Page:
Women hit by large pay gap 'in all sectors'

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The Independent Online

The huge pay gap between male and female academics revealed in The Independent yesterday exists in every sector of the job market, according to the head of the Equal Opportunities Commission.

The huge pay gap between male and female academics revealed in The Independent yesterday exists in every sector of the job market, according to the head of the Equal Opportunities Commission.

Referring to differences of up to £20,000 a year at some universities, Julie Mellor, who chairs the commission, said there was an urgent need for employers in all parts of industry to conduct the kind of analysis produced by the National Association of Teachers in Further and Higher Education to discover the full extent of the wage divide.

Ms Mellor pointed out that the financial sector generally came out the worst with many women earning little more than half of the salaries commanded by their male colleagues.

However, pay discrimination was "still hidden", she said. "Until an organisation takes responsibility and decides to do an analysis they won't know. The trouble is, it's a British taboo. We don't talk about earnings.

"Senior managers often ask me if the pay gap between men and women really is 20 per cent. They invariably say it doesn't happen in their own organisation. But they don't know if they don't conduct an audit. Whenever research is done, people are shocked."

It was not just a question of men being paid more for the same or similar jobs, Ms Mellor said, it was the fact that women were not promoted through the grades.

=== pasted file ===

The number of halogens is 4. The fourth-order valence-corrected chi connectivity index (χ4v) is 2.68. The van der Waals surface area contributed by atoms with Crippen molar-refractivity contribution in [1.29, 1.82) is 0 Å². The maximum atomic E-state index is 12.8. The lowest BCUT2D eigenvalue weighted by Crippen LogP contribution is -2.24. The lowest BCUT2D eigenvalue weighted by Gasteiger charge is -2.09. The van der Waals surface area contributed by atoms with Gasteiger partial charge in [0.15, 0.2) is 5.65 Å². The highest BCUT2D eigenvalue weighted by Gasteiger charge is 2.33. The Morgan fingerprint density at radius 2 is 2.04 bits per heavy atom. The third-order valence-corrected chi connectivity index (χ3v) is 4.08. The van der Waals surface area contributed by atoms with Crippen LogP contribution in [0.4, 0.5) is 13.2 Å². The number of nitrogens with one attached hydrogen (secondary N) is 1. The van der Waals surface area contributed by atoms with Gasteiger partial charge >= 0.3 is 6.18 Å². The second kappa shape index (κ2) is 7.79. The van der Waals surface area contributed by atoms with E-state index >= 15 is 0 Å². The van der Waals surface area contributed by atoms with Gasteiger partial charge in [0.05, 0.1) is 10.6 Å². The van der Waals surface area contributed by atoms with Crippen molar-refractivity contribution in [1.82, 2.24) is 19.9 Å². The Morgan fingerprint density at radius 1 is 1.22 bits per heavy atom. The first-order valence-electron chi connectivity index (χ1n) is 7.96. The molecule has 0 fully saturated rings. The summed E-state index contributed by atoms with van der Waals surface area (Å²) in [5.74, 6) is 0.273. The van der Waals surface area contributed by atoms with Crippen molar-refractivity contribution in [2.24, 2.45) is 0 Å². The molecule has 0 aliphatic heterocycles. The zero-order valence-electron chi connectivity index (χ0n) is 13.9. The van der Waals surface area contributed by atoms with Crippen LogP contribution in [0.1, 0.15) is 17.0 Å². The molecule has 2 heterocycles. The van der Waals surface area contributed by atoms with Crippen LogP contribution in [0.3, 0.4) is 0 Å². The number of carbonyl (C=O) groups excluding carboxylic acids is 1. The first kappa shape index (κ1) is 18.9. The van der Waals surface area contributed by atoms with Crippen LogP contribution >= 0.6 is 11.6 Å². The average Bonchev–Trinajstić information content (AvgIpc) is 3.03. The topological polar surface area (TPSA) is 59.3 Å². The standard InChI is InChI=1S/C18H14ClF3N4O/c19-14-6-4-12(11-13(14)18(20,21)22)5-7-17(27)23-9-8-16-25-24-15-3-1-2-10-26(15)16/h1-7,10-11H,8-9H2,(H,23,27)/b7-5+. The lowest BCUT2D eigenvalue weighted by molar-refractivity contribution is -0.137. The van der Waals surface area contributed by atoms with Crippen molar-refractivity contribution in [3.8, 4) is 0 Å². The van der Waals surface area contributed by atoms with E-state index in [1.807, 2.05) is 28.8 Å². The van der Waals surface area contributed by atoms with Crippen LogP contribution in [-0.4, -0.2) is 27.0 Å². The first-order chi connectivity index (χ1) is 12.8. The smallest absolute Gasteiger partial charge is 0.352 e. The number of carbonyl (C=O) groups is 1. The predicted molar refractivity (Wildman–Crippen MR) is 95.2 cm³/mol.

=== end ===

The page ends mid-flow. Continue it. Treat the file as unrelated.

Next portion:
Analysis of official data by Nicola Allison of the research group Incomes Data Services showed that female doctors on an average £821.10 a week, pharmacists on £483.40, and university lecturers on £546 were paid up to one-fifth less than their male counterparts.

The median pay of male civil servants stands at £19,000 compared with £14,000 for women, according to official figures. And out of the top 3,000 jobs in the Civil Service - where pay ranges from £41,550 to £168,910 - just 18 per cent are filled by women. Among the most senior 600, the proportion drops to 13 per cent.

Alan Churchard, deputy general secretary of the PCS Civil Service union, said the Government had agreed to increase the proportions respectively to 35 per cent and 25 per cent. "These are ambitious targets. They are going to have to make a hell of a lot more progress than they have over the last few years."

Female teachers encounter a similar problem. In secondary schools, 53 per cent of staff are women on salaries of up to £23,193 in basic grades. But only 27 per cent of headteachers - most of whom earn between £41,868 and £52,194 - are women.

Doug McAvoy, general secretary of the National Union of Teachers, said equality of opportunity was supposed to have been introduced in the Sixties. "That was the theory, but in practice men are still being promoted over women. Female teachers are still hitting their heads on the glass ceiling."

Throughout the economy the average weekly wage of women in full-time work is £309.60 - 72 per cent of the male median of £427.10.

Women in the banking, finance and insurance sector earn just 55.6 per cent of the wage paid to their male counterparts who receive an average of £678.10. In education, women earn 84.9 per cent of the average male earnings of £440.80

As far as occupational groups are concerned, female craft workers do the worst, earning 63.9 per cent of the male average of £367 a week. Those who do best are in clerical and secretarial work where women receive 89.4 per cent of the male average of £299.10.

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